Title: The Mad Scientist's Daughter
Author: Cassandra Rose Clarke
Rating: 2 Stars
Looking back, I think I can acknowledge that The Mad Scientist's Daughter is more of a tragic love story than anything else. Although it's been marketed as sci-fi, focusing on robots and a dystopian future that seems eerily similar to something our own children may experience, at the core, it is all romance and not much else. Let me clarify - all dramatic and angst-riddenromance. Unfortunately, I didn't even feel much for this main romance since I was too preoccupied coming up with ways to murder the main character, Cat. I feel like an anomaly, simply because everyone seems to have at least liked this story, if not loved it, but I was literally crying tears of happiness as I neared the end. I suppose, though, that at the end of the day, some books aren't for everyone and this one just wasn't for me.
I will say, however, that Clarke has some of the worst synopsis writers ever. Seriously, the synopsis for The Assassin's Curse gave away the entire plot and the synopsis for this one gives away too little. Ultimately, however, the novel is about, as its title suggests, Cat, the daughter of famed scientist Daniel Novak. When Dr. Novak brings Finn, a robot who looks and seems human in every way, to their home when Cat is only five, her entire life is changed. At first, their relationship is one of tender friendship. Cat is tutored by Finn, but as she grows, so do her feelings for him. Nevertheless, the fact remains that Finn isn't human, he's only a robot, so he can't possibly feel anything for her too...can he?
I found the premises of this novel to be fascinating and was quickly drawn into the story of Cat as her life unfolds, from childhood to adolescence to adulthood. Yet, as I finished the first part of this novel, for it is split into three parts, I couldn't help but lose my former enthusiasm for the story. For one, the novel justdrags. It covers nearly half of the total lifespan that Cat lives and as such, it is a long book, one with lots of extraneous details and under-developed secondary characters that it is impossible to feel much for because of their fleeting presence, giving way to more than a little skipping.
More important, however, Cat is an unlikable character like no other; unlikable to the point where she's quite literally a badperson, not someone who is good and has their flaws. As Cat grows and continues to deny her feelings for Finn, treating him as a robot while seeing him as a man, she uses him in more ways than one; uses him as an object, never bothering to care for his feelings and exploiting him for her own gain, despite her care for him. Later, in an effort to escape her attachment to him, she uses other men in her life, for instance her rich husband whose love she never returns. It's all just one disaster after another; death followed by a loveless marriage followed by more sorrow.
If all that desolation wasn't enough to turn me away, I never felt as if Cat was truly redeemed by the end - I still hated her with a passion. Now, books, as John Green would say, are not in the business of creating likable characters, which I totally understand, but I do believe that they are in the business of creating bonds with a reader and that was sadly missing. Of all the characters in this tale, the only one I came to feel for was Finn; sweet, kind Finn who seemed to be utterly manipulated by everyone in his life, from Cat's kind father to Cat, who loved him, herself. Furthermore, more than a lack of emotion or feeling when it came to this book, there were so many aspects of Cat's life that we found out about, but that played no larger role overall; I guess that the plot outline was generally very sloppy for this, introducing elements that were completely unnecessary and leaving me detached even from the story itself.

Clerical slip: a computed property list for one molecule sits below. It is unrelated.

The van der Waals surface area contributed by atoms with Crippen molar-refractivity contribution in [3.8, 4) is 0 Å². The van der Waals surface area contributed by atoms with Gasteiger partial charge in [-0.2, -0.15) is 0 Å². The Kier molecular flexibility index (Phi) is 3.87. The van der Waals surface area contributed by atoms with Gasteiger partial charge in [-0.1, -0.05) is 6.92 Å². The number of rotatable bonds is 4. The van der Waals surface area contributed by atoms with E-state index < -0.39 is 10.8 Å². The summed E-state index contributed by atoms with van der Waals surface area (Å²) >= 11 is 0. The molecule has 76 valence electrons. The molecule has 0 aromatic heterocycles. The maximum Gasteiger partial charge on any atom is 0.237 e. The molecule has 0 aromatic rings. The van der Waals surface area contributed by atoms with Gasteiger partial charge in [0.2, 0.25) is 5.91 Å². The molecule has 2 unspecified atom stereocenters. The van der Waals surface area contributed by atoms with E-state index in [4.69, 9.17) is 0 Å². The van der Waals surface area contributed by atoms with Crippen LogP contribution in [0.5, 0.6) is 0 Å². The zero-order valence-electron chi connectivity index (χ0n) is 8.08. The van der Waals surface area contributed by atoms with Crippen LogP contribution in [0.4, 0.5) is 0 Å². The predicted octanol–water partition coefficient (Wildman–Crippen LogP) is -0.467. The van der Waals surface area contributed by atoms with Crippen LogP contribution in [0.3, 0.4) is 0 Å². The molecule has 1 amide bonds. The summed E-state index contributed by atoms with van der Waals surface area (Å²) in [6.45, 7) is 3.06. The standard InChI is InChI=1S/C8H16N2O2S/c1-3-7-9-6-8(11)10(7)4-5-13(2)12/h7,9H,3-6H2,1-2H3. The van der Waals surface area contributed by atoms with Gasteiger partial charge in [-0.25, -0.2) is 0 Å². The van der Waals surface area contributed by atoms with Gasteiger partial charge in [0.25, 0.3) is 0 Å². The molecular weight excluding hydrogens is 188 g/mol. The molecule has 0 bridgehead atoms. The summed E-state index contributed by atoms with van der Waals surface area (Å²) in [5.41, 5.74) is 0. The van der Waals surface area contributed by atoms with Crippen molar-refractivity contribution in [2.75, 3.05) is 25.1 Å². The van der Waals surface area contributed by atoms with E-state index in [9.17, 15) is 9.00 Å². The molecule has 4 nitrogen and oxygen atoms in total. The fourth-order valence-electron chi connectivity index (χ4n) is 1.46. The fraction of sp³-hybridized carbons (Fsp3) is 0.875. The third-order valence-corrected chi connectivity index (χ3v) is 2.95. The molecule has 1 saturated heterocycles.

Yet, even more than the characters and my dislike of the romance, this book sorely disappointed me with all its wasted potential. At times, the novel would veer towards political debates on the humanity of these robots, whether or not they should have been granted rights, etc., but none of this was further explored. Furthermore, Cat never undergoes any doubt or lingering qualms before entering into a relationship - or whatever you want to call it - with Finn. Of course, she realizes that it isn't normal or evenright to be in love with a computer, but she doesn't seem to care or worry. In fact, the only character who ever calls out Cat on her relationship with Finn is her mother, who is conveniently killed off in the first third of the novel.
While The Mad Scientist's Daughter was not a book for me, I'm sure it will move many other readers. I'm not one for angsty romances that remind me of the majority of adult romances that I so painstakingly avoid and especially not with hints of politics and sci-fi thrown in thrown in for the sake of it; I'm especially not one to condone heroines who use men in a twisted love triangle fashion, giving the type of love that is seen as practically obsessive for they are a mere shell of themselves without their loved one. I cannot deny that Clarke is a phenomenal writer and her versatility has definitely shown through in her quick - and successful - venture into adult novels. Still, I think I'll just stick with her YA books - God knows I can't wait for The Pirate's Wish to release!
Thank you to NetGalley and Angry Robot/Strange Chemistry for providing me with a copy of this book in exchange for an honest review.